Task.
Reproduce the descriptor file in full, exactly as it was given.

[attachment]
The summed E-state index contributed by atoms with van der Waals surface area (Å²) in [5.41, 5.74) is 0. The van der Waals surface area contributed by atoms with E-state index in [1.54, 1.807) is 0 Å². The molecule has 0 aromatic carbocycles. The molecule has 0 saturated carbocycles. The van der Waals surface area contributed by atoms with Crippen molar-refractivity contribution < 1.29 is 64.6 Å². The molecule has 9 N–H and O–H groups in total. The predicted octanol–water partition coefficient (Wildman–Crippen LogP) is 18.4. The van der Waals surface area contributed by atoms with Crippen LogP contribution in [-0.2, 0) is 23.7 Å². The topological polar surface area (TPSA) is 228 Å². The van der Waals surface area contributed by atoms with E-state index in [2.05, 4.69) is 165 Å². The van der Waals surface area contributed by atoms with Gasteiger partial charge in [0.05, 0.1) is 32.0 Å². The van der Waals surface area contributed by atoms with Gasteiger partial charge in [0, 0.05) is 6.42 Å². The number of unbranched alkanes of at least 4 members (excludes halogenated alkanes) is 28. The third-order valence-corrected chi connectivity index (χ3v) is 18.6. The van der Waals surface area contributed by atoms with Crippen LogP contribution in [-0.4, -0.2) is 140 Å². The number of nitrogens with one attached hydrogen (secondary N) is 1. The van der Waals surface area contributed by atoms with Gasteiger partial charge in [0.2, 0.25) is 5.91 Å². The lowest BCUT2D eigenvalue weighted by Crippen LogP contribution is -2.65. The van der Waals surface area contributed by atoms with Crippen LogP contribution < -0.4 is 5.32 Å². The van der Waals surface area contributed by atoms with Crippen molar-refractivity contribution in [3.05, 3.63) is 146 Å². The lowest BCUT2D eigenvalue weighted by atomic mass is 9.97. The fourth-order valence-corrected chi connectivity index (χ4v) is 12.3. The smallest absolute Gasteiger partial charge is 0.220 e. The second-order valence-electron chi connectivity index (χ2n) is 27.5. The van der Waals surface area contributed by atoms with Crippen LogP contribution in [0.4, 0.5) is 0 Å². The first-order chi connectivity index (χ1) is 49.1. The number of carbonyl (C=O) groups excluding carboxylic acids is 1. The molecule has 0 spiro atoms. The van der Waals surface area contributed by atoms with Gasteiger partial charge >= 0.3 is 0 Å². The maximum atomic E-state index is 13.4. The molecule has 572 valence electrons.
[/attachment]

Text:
The summed E-state index contributed by atoms with van der Waals surface area (Å²) in [5.41, 5.74) is 0. The van der Waals surface area contributed by atoms with E-state index in [1.54, 1.807) is 0 Å². The molecule has 0 aromatic carbocycles. The molecule has 0 saturated carbocycles. The van der Waals surface area contributed by atoms with Crippen molar-refractivity contribution < 1.29 is 64.6 Å². The molecule has 9 N–H and O–H groups in total. The predicted octanol–water partition coefficient (Wildman–Crippen LogP) is 18.4. The van der Waals surface area contributed by atoms with Crippen LogP contribution in [-0.2, 0) is 23.7 Å². The topological polar surface area (TPSA) is 228 Å². The van der Waals surface area contributed by atoms with E-state index in [2.05, 4.69) is 165 Å². The van der Waals surface area contributed by atoms with Gasteiger partial charge in [0.05, 0.1) is 32.0 Å². The van der Waals surface area contributed by atoms with Gasteiger partial charge in [0, 0.05) is 6.42 Å². The number of unbranched alkanes of at least 4 members (excludes halogenated alkanes) is 28. The third-order valence-corrected chi connectivity index (χ3v) is 18.6. The van der Waals surface area contributed by atoms with Crippen LogP contribution in [-0.4, -0.2) is 140 Å². The number of nitrogens with one attached hydrogen (secondary N) is 1. The van der Waals surface area contributed by atoms with Gasteiger partial charge in [0.2, 0.25) is 5.91 Å². The lowest BCUT2D eigenvalue weighted by Crippen LogP contribution is -2.65. The van der Waals surface area contributed by atoms with Crippen LogP contribution < -0.4 is 5.32 Å². The van der Waals surface area contributed by atoms with Crippen molar-refractivity contribution in [3.05, 3.63) is 146 Å². The lowest BCUT2D eigenvalue weighted by atomic mass is 9.97. The fourth-order valence-corrected chi connectivity index (χ4v) is 12.3. The smallest absolute Gasteiger partial charge is 0.220 e. The second-order valence-electron chi connectivity index (χ2n) is 27.5. The van der Waals surface area contributed by atoms with Crippen LogP contribution in [0.4, 0.5) is 0 Å². The first-order chi connectivity index (χ1) is 49.1. The number of carbonyl (C=O) groups excluding carboxylic acids is 1. The molecule has 0 spiro atoms. The van der Waals surface area contributed by atoms with Gasteiger partial charge >= 0.3 is 0 Å². The maximum atomic E-state index is 13.4. The molecule has 572 valence electrons.